Howkins, Alun (15 of 17). Oral History of Oral History
The British Library Board acknowledges the intellectual property rights of those named as contributors to this recording and the rights of those not identified.
Legal and ethical usage »
2008-03-03, 2009-04-21, 2009-06-11, 2009-07-30, 2009-10-08, 2009-10-29, 2009-12-10, 2010-04-22, 2010-11-17, 2011-08-15
Howkins, Alun, 1947- (speaker, male)
Wilkinson, Robert (speaker, male)
Part 15: [Session twelve 17 November 2010] Move to Norfolk and reasons why. Does not visit Bicester except the Designer Village once which is on the site of where he played when a child. Talks about Oxford. Mentions A G MacDonalds England, Their England. He ends up in a pub called the Crooked Billet between Bicester and Aylesbury. He meets a man who was a drummer boy at Waterloo. Reflects upon his own boyhood contacts and experiences. A last generation before massive changes in rural life. Recently talked to a man in the village about horse on the farm. Headington Quarry then and now. It is almost entirely middle class went back 3-4 years ago. Sister, Tina, still goes back. [14:28] Personal life - Lived with Ian Duncan in Carlyle Street, Brighton. Second year at Sussex he met Linda Merricks, married in 1979 and have lived together ever since. Describes where they lived. Linda worked at the University of Surrey as a tutor. Then head of dept in adult education. In 2003 they moved from Brighton to a village called Kirdford Moved to Norfolk in 2010. Describes her family, two sons died. Now two sons between then and six grandchildren. Relationships with his son Ben who is now a barrister. Lindas son and his career in Cambridge. Had a house in France for a while. Talks more about the death of the two sons. [26:20] Radio and television work. In about 1978 there was a Workshop at Ruskin called In Our Time. Alun talked about the second folksong revival. Met someone called Peter Bailey talking about jazz in Coventry. Philip Donnellan came up to Alun wanting to make a programme on folk song revival. About a year later he turned up and they made a film called The Other Music in 1981 for BBC Bristol. Describes the detail of the film. Interviewed Ewan McColl, Bert Lloyd. Philip interviewed Alan Lomax in New York. Also Martin Carthy, the Watersons, Peta Webb, John Fitzpatrick and Sue Harris. Philip hired a room above a pub in Nottingham for a week and they ran a folk club for a week. Mentions artists who played there, possibly Bert Lloyds last public performance. Alun has a VHS copy. Appraises Donnellans work. He travelled with John Seymour on a barge from Pin Mill to Lynn and talked to local people. On the trip they discovered Sam Larner, traditional singer at Winterton. He worked with Shrimp Davies on a radio programme in the 1950s. He talks about myths of who was first to do what. There were plenty of people working in the BBC in the 1930s DG Bridson for instance. Alun has a recording done in 1936 of old men talking about their childhood. [36:11] There were precedents before Charles Parker. Radio Ballads are different. Philips documentary called Steam Radio on radio programmes. [38:30] After The Other Music Alun did a lot of television and radio work. In about 1985/6 he had a big input into a Timewatch programme called The Land of Lost Content. 2 part programme about Morris and Ruskin. Worked on a four part series in the 1980s called The Long Weekend made by Barry Gavin. Voice over by Alan Bennett. Has done a lot for Radio 3 programme called Music Matters. In the late 1990s they gave a whole evening on the countryside on BBC Radio 3 at the time of the foot and mouth outbreak. Alun was on the panel. June Tabor fronted a band in the studio. [43:16] Nick Patrick from Sussex now works on Making Histories and he did some work for that. In 1998 he did a programme under the Archive Hour on George Ewart Evans. Nick did the research for that. He was born in Suffolk. He did a four part programme for Radio 4 called The Village about 2002. Describe putting the programmes together. Had a phone call from BBC Television, Cardiff. Met and agreed some demo work on 18th century animal pictures for instance. Between him and George Monbiot, but Alun got the work called Fruitful Earth. Describes how he wrote the script, the process of filming and content. Likes the idea of working as part of a team. Good reviews including some contemporaries from Bicester. [57:00] Bits and pieces on ruralism. Recent programme for Radio 4 with Lawrence Llewellyn Bowen he did some work. Describes working on Blood Sweat and Tractors for BBC4 very successful. Worked on the Victorian Farm and Edwardian Farm series. [59:40] Used to write for the New Statesman in the late 1980s and early 90s. Then everyone got sacked including Boyd Tonkin and Colin Ward. The work taken together was not enough. Fees for radio and television work. Audience figures. Arrangement with the university. [1:06:10] Describes Philip Donnellan. He stayed in touch with many of his interviewees. Belief in the worth of ordinary people. Joined the Army in a Scottish regiment. He made a programme about Tyneside. He was summoned by Grace Wyndham Goldie who told him that no-one would be able to understand the people in the programme. Talks about Donnellans war experience. CND radicalised him and his partner. Also his attitude to Ireland and films called The Irishman and Gone for a Soldier. Phone rings.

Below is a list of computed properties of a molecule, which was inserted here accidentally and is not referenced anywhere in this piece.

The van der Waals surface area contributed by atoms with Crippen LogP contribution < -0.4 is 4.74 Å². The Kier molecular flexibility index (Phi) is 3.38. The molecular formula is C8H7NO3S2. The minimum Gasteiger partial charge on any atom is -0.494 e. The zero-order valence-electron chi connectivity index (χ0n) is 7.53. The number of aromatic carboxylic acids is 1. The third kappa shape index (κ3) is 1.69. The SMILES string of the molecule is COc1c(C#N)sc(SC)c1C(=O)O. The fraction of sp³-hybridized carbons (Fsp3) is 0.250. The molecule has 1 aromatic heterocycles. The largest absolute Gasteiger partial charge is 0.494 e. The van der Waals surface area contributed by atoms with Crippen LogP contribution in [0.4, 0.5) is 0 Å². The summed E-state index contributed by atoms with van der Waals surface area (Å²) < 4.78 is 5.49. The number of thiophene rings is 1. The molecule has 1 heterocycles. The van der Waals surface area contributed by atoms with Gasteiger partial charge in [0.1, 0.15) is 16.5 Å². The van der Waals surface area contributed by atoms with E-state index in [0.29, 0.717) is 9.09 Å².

Life story interview with Alun Howkins, Emeritus Professor of History at University of Sussex and agricultural historian and folklorist.